AuthorGaffney, Dominique O
Jennings, Erin Q
Anderson, Colin C
Marentette, John O
Schou Oxvig, Anne-Mette
Streeter, Matthew D
Spiegel, David A
Roede, James R
Galligan, James J
AffiliationUniv Arizona, Dept Pharmacol & Toxicol, Coll Pharm
MetadataShow full item record
CitationGaffney, D. O., Jennings, E. Q., Anderson, C. C., Marentette, J. O., Shi, T., Oxvig, A. M. S., ... & Roede, J. R. (2020). Non-enzymatic lysine lactoylation of glycolytic enzymes. Cell chemical biology, 27(2), 206-213. doi:10.1016/j.chembiol.2019.11.005
JournalCELL CHEMICAL BIOLOGY
Rights© 2019 Elsevier Ltd.
Collection InformationThis item from the UA Faculty Publications collection is made available by the University of Arizona with support from the University of Arizona Libraries. If you have questions, please contact us at firstname.lastname@example.org.
AbstractPost-translational modifications (PTMs) regulate enzyme structure and function to expand the functional proteome. Many of these PTMs are derived from cellular metabolites and serve as feedback and feedforward mechanisms of regulation. We have identified a PTM that is derived from the glycolytic by-product, methylglyoxal. This reactive metabolite is rapidly conjugated to glutathione via glyoxalase 1, generating lactoylglutathione (LGSH). LGSH is hydrolyzed by glyoxalase 2 (GLO2), cycling glutathione and generating D-lactate. We have identified the non-enzymatic acyl transfer of the lactate moiety from LGSH to protein Lys residues, generating a "LactoylLys'' modification on proteins. GLO2 knockout cells have elevated LGSH and a consequent marked increase in LactoylLys. Using an alkyne-tagged methylglyoxal analog, we show that these modifications are enriched on glycolytic enzymes and regulate glycolysis. Collectively, these data suggest a previously unexplored feedback mechanism that may serve to regulate glycolytic flux under hyperglycemic or Warburg-like conditions.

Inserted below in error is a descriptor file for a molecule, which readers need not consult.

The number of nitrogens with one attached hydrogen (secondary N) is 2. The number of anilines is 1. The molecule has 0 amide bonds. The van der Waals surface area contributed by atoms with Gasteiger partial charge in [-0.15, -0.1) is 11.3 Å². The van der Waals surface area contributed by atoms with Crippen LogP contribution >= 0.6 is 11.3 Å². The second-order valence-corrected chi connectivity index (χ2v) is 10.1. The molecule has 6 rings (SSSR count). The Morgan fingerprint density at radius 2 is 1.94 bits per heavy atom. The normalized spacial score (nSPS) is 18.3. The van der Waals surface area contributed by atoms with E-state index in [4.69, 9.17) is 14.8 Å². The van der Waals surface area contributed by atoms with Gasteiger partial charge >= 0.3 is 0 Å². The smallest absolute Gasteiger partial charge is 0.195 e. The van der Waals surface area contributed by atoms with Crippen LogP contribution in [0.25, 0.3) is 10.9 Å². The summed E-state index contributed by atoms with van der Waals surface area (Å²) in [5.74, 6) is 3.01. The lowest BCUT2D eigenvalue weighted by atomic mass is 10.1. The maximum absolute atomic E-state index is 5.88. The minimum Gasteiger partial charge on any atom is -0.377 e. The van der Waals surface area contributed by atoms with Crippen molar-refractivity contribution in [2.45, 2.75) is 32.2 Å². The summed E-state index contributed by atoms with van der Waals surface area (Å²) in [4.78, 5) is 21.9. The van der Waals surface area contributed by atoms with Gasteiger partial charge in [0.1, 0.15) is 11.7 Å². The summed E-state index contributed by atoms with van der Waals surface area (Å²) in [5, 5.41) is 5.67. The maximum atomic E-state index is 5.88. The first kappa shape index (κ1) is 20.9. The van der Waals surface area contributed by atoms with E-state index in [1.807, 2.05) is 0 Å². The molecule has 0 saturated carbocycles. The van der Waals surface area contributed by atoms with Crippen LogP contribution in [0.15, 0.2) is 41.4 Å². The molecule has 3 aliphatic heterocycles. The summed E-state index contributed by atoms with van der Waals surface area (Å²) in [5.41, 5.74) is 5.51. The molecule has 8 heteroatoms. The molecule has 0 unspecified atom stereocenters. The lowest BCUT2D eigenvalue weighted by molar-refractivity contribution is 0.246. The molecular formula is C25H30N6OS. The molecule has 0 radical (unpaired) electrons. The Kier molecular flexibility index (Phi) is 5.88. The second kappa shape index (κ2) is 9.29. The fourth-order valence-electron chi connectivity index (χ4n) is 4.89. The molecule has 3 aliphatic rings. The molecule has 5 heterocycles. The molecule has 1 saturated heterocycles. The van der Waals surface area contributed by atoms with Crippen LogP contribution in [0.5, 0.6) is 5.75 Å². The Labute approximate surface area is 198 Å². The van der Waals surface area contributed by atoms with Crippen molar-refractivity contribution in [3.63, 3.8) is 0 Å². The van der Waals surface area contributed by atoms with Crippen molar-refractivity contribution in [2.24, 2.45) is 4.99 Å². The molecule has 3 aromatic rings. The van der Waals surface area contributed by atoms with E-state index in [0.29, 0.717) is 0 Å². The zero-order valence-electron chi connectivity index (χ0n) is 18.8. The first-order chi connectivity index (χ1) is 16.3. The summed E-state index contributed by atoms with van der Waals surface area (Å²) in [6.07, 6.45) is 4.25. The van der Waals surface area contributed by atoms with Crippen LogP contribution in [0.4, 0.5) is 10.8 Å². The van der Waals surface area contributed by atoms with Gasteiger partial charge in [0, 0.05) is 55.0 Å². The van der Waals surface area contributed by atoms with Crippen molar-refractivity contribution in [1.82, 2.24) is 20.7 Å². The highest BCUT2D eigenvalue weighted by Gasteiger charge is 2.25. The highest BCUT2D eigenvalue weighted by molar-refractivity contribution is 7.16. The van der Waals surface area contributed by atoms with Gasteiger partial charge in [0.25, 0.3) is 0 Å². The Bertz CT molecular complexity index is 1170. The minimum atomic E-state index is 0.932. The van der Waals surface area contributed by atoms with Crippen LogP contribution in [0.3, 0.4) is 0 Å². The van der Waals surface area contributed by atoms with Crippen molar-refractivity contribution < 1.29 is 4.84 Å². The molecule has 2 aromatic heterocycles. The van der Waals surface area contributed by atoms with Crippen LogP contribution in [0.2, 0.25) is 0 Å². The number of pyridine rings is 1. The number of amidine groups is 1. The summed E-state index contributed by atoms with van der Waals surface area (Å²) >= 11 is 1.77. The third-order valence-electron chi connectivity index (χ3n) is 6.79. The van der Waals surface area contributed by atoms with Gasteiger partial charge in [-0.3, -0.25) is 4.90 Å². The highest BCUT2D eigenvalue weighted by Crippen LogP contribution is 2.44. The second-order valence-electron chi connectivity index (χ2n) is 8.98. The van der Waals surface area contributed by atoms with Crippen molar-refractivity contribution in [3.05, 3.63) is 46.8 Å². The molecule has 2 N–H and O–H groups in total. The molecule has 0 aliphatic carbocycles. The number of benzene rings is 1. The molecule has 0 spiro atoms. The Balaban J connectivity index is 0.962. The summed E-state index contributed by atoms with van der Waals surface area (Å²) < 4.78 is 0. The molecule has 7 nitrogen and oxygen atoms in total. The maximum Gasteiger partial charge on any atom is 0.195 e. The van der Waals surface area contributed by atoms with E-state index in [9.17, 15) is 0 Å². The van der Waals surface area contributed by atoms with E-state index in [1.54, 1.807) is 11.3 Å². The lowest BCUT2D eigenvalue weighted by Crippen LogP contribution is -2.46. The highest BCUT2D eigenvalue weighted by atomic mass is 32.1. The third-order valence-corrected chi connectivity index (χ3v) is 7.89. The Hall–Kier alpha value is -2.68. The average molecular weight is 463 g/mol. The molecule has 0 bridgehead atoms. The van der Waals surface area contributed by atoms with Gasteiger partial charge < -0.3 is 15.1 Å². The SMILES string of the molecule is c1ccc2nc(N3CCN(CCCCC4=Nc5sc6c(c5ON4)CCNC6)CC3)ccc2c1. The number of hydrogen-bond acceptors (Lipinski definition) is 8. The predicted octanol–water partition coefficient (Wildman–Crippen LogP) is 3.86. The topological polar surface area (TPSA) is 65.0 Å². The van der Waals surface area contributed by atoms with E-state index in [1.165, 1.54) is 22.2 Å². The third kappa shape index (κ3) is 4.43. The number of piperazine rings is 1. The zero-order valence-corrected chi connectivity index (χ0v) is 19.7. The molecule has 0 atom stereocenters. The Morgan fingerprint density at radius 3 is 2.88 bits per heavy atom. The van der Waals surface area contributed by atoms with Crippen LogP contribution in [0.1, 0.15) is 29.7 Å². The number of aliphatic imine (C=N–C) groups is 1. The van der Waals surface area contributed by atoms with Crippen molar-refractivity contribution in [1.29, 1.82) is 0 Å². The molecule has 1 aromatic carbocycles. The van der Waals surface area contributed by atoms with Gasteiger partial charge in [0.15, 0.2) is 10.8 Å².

Note12 month embargo; published online: 22 November 2019
VersionFinal accepted manuscript
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